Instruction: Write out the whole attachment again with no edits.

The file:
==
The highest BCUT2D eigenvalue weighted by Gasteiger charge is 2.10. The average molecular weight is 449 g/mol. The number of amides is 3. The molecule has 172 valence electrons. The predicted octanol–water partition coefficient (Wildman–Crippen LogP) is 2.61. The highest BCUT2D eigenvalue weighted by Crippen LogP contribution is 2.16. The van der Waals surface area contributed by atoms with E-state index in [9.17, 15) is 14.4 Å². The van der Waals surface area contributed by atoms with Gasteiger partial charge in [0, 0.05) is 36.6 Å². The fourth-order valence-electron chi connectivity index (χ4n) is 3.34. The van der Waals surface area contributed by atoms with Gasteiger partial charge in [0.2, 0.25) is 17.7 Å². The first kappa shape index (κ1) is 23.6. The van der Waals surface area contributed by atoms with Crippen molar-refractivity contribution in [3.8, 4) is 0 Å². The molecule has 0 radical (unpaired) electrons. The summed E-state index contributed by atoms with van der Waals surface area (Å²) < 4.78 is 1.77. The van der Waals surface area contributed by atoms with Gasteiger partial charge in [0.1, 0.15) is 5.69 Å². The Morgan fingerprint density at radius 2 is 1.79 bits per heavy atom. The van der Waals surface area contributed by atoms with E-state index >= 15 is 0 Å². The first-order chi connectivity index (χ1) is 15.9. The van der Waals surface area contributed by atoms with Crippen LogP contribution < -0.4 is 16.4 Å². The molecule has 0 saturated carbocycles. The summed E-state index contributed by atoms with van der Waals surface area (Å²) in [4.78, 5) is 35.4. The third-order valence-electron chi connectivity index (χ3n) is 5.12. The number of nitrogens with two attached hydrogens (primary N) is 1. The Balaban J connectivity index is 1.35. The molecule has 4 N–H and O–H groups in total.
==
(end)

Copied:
The highest BCUT2D eigenvalue weighted by Gasteiger charge is 2.10. The average molecular weight is 449 g/mol. The number of amides is 3. The molecule has 172 valence electrons. The predicted octanol–water partition coefficient (Wildman–Crippen LogP) is 2.61. The highest BCUT2D eigenvalue weighted by Crippen LogP contribution is 2.16. The van der Waals surface area contributed by atoms with E-state index in [9.17, 15) is 14.4 Å². The van der Waals surface area contributed by atoms with Gasteiger partial charge in [0, 0.05) is 36.6 Å². The fourth-order valence-electron chi connectivity index (χ4n) is 3.34. The van der Waals surface area contributed by atoms with Gasteiger partial charge in [0.2, 0.25) is 17.7 Å². The first kappa shape index (κ1) is 23.6. The van der Waals surface area contributed by atoms with Crippen molar-refractivity contribution in [3.8, 4) is 0 Å². The molecule has 0 radical (unpaired) electrons. The summed E-state index contributed by atoms with van der Waals surface area (Å²) < 4.78 is 1.77. The van der Waals surface area contributed by atoms with Gasteiger partial charge in [0.1, 0.15) is 5.69 Å². The Morgan fingerprint density at radius 2 is 1.79 bits per heavy atom. The van der Waals surface area contributed by atoms with E-state index >= 15 is 0 Å². The first-order chi connectivity index (χ1) is 15.9. The van der Waals surface area contributed by atoms with Crippen LogP contribution < -0.4 is 16.4 Å². The molecule has 0 saturated carbocycles. The summed E-state index contributed by atoms with van der Waals surface area (Å²) in [4.78, 5) is 35.4. The third-order valence-electron chi connectivity index (χ3n) is 5.12. The number of nitrogens with two attached hydrogens (primary N) is 1. The Balaban J connectivity index is 1.35. The molecule has 4 N–H and O–H groups in total.